Clinkscales: Fidelis buying San Jacinto Mall is, in my opinion, the best thing to happen to that site and for the city. San Jacinto Mall has not been successful as an enclosed mall. It has been just sitting there, deteriorating, for years. It’s at the southwest corner of I-10 and Garth Road, a great location. Fidelis plans to scrape the Mall and start all over to create a power center. I understand that the first pad on Garth Road is going to be a HEB grocery store. Fidelis is also bringing junior and big box retailers into the site. A 20-acre tract to the west of the mall just went under contract to another developer who will bring restaurants and mixed use to that site. There are other developments going on the east side of Baytown at this time. Activity is good.
Realty News Report: What about the Clear Lake/NASA area on the southeast side of Houston? What do you see unfolding down there?
Clinkscales: The biggest project is the lifestyle center being added to Baybrook Mall. On the east side of Clear Lake, there is a new HEB-anchored center being built on Clear Lake City Boulevard. There is new retail going in on the south side of Clear Lake and in League City along I-45 at FM 646 and 99. Occupancies are very good in the area. It is difficult to find vacant spaces.
Realty News Report: Looking ahead, how are you feeling about 2016? What’s your outlook for the overall Houston commercial real estate next year?
Clinkscales: Houston is not going to create 100,000 jobs this year like the area did in 2014. For 2016, job creation is going to be relatively low, but it won’t be negative, and that’s important. It’s just that we’ve gone from a sensational job-creating economy to one that’s ‘normal’ — not spectacular. We’re going to have to wait for the oversupply in the oil industry to straighten itself out before we see a major change. It’s been a while since I’ve heard a politician worrying about the U.S. dependence on foreign oil. America is a major producer of oil now; the problem is just there is too much out there. It’s the effect of supply and demand. Once we learned to do fracking, it changed the equation. Office in Houston has been overbuilt and we have 7 ½ million square feet of sublease on the market. That’s a lot. We’ve done this before, but fortunately, this time it is not associated with a general recession like years past. It’s a pullback, a pause in the oil industry. I see a steady, not spectacular, 2016 where we deal with projects on the ground and those just coming on line.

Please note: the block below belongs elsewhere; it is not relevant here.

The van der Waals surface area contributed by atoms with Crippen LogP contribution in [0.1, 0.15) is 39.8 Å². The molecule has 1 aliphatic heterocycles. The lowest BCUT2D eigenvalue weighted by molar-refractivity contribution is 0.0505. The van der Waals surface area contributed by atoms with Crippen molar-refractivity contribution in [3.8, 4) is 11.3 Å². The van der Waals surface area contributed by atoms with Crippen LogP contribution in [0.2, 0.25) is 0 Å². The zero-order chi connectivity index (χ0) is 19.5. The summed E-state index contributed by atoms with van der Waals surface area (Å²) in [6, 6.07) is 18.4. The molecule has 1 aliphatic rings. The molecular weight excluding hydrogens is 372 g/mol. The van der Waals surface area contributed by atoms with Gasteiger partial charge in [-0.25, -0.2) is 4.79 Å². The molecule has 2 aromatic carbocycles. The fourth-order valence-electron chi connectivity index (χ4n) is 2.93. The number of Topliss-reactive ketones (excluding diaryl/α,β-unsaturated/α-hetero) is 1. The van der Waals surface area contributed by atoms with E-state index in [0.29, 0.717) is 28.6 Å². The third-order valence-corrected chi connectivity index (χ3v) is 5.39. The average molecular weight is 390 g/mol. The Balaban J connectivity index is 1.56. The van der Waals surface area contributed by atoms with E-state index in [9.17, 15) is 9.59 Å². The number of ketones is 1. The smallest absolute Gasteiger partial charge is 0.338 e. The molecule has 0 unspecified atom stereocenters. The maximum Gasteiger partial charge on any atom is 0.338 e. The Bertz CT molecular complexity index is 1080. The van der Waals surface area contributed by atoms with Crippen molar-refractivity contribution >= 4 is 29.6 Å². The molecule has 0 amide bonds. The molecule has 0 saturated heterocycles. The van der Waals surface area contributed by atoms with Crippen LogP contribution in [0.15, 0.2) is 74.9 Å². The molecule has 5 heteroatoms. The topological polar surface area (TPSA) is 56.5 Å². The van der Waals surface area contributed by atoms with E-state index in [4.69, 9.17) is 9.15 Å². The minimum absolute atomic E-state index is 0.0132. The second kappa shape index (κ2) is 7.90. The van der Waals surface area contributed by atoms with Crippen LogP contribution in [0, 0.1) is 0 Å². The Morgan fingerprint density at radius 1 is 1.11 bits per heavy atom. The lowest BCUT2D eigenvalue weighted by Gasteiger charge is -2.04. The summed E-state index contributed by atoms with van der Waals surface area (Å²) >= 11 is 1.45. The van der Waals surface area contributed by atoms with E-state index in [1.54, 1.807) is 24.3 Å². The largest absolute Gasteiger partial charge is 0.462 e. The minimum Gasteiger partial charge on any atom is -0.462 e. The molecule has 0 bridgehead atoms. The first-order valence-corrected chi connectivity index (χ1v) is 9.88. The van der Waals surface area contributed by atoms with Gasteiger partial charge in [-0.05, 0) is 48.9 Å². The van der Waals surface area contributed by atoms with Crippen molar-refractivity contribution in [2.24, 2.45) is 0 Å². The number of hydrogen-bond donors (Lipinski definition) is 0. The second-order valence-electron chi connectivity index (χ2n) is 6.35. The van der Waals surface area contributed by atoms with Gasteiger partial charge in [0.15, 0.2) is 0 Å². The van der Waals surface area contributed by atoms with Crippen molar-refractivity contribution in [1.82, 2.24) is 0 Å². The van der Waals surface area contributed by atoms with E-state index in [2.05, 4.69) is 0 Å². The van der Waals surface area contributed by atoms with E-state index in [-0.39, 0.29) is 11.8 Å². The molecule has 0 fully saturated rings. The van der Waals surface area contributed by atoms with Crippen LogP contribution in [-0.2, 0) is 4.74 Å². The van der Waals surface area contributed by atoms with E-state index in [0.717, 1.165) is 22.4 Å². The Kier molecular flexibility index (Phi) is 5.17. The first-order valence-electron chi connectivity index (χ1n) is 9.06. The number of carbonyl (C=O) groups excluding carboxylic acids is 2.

Realty News Report: Any other comments?
Clinkscales: Retailers tend to follow each other. It’s hard to get the first one to an area but once you get that initial retailer, other developers notice and buy land. There were a number of pioneers in the area. John O. Harris set the tone early with quality projects. Hassenflu and Lynn Davis have had a major impact on retail on the eastside as have Gulf Coast Commercial and David Lay at Beltway and Crenshaw, Frank Liu on Fairmont Parkway, and Andy Billup at Beltway and Preston. Without them and others, we wouldn’t be seeing so much activity today.
I went to work for John O. Harris in 1976. He owned a lot of property in the Fairmont Parkway area and he wanted to do shopping centers and offices. But it was difficult to even get people to the area to look, and retail attracted only smaller mom and pop businesses. After Hassenflu started his projects at Fairmont and the Beltway, word spread, which led to quite a boom in the Pasadena, Deer Park and LaPorte areas. Today the eastside has been validated as a great place for retailers to do excellent business. In the past, residents thought they had to travel to the westside or go out along Westheimer, or down to Sugarland, but now they can stay and shop on the eastside. It’s been a long time coming but it’s a great transformation.
Realty News Report is a Texas-based publication led by Houston journalist Ralph Bivins.